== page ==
Suggested citation: Cheptea A., L. Fontagné & S. Zignago (2014),"European Export Performance", Review of World Economics.
Last version: August 2012. Previously: BdF WP 2012 and contribution to L. Fontagné & G. Gaulier, "Exportations de la France et de l’Allemagne", Rapport CAE 2008.
TradeProd is the exhaustive dataset used in our estimatation of world border effects over the period 1980-2006. We provide figures in industrial production and related bilateral trade and trade policy (tariffs and NTBs) at the sectoral level (26 industries from the ISIC rev2 3-digit classification). Bilateral trade values come from BACI database (see below), industrial production from UNIDO and OECD, and bilateral data on trade policy (tariffs and NTBs) from TRAINS, which provides some years between 1989 and 2000 (depending on reporting countries), and from MAcMap, for the year 2001. Data is available here on three separate STATA files: Prod_dSMZ_RSUE.zip, Trade_dSMZ_RSUE.rar and Tar_dSMZ_RSUE.zip. Country and industry codes and labels: TradeProd_dSMZ_RSUE.xls.
Suggested citation: de Sousa J., T. Mayer & S. Zignago (2012), "Market Access in Global and Regional Trade", Regional Science and Urban Economics 42(6).
Last version: July 2012 (zero trade flows included). Previously: CEPR DP 2012, BdF WP 2011 & Vox. .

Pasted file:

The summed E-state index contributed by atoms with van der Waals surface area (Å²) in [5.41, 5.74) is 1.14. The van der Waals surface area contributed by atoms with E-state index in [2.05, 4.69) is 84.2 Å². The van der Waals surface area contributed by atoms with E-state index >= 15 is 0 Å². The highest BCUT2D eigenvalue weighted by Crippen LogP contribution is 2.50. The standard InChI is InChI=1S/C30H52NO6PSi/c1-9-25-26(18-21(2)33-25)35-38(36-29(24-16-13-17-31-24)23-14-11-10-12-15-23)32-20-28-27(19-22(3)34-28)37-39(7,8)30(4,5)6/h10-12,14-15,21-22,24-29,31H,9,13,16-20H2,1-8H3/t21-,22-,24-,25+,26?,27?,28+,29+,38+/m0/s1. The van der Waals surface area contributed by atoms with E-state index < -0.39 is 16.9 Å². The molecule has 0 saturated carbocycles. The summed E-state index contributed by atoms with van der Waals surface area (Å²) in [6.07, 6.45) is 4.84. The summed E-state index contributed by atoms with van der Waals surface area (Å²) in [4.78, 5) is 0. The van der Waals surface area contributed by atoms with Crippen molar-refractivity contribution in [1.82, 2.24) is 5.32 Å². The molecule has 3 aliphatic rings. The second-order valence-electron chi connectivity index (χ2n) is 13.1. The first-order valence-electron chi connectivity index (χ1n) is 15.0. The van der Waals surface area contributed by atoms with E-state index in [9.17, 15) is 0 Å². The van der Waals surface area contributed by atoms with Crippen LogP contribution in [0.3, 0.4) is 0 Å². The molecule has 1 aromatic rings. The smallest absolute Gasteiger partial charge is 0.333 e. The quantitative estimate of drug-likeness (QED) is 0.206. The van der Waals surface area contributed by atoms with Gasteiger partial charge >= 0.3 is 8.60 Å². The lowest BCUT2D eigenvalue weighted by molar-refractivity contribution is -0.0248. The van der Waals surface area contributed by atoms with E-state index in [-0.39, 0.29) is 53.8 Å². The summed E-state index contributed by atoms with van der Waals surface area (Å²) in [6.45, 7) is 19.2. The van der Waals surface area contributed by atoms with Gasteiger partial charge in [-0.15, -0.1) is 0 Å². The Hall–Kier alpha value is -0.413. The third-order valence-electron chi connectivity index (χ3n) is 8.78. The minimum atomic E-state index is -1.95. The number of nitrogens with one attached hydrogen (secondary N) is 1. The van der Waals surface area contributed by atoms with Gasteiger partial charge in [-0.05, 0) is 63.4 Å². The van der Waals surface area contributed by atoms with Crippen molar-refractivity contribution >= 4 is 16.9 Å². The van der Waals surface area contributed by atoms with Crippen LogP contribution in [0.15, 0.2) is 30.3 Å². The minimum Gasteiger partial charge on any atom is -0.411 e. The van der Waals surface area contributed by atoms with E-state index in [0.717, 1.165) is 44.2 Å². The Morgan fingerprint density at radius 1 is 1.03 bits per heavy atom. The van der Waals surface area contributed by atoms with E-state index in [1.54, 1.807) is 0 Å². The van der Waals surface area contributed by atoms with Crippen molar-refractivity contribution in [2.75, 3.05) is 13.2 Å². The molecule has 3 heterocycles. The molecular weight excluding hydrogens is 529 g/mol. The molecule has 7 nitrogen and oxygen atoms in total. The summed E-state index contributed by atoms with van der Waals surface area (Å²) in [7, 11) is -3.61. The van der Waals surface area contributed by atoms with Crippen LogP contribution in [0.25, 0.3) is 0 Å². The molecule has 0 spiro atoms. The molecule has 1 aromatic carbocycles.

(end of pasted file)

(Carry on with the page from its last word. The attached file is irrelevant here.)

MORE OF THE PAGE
GeoDist database provides several bilateral variables (common language, frontier or colonizer, etc.) and in particular distances, which are measured using city-level data to assess the geographic distribution of population inside each nation. Country-specific (geo_cepii files) and bilateral (dist_cepii files) data, in Excel and Stata formats, are provided here.
Suggested citation: Mayer T. & S. Zignago (2011), "Notes on CEPII’s distances measures: The GeoDist database", CEPII Working Paper 2011-25.
BACI takes advantage of the double information on each bilateral flow, to end up with a large coverage of countries and more reliable data, especially in terms of unit-values. BACI provides bilateral values and quantities of exports at the HS 6-digit product disaggregation (5,000 products), for more than 200 countries over the period 1994-2009. BACI database is freely available to users of COMTRADE database and yearly updated by Charlotte Emlinger, at CEPII.
Suggested citation: Gaulier G. & S. Zignago (2010), "BACI: International Trade Database at the Product-level. The 1994-2007 Version", CEPII Working Paper 2010-23.
TradePrices database provides aggregated and sectoral trade price indices for all countries of the world. Ten types of indices are computed using unit values given by BACI (version 1995-2004, SAS programs online).
Suggested citation: Gaulier G., J. Martin, I. Méjean & S. Zignago (2008), "International Trade Price Indices", CEPII Working Paper 2008-10.
Mis à jour le : 11/10/2017 11:47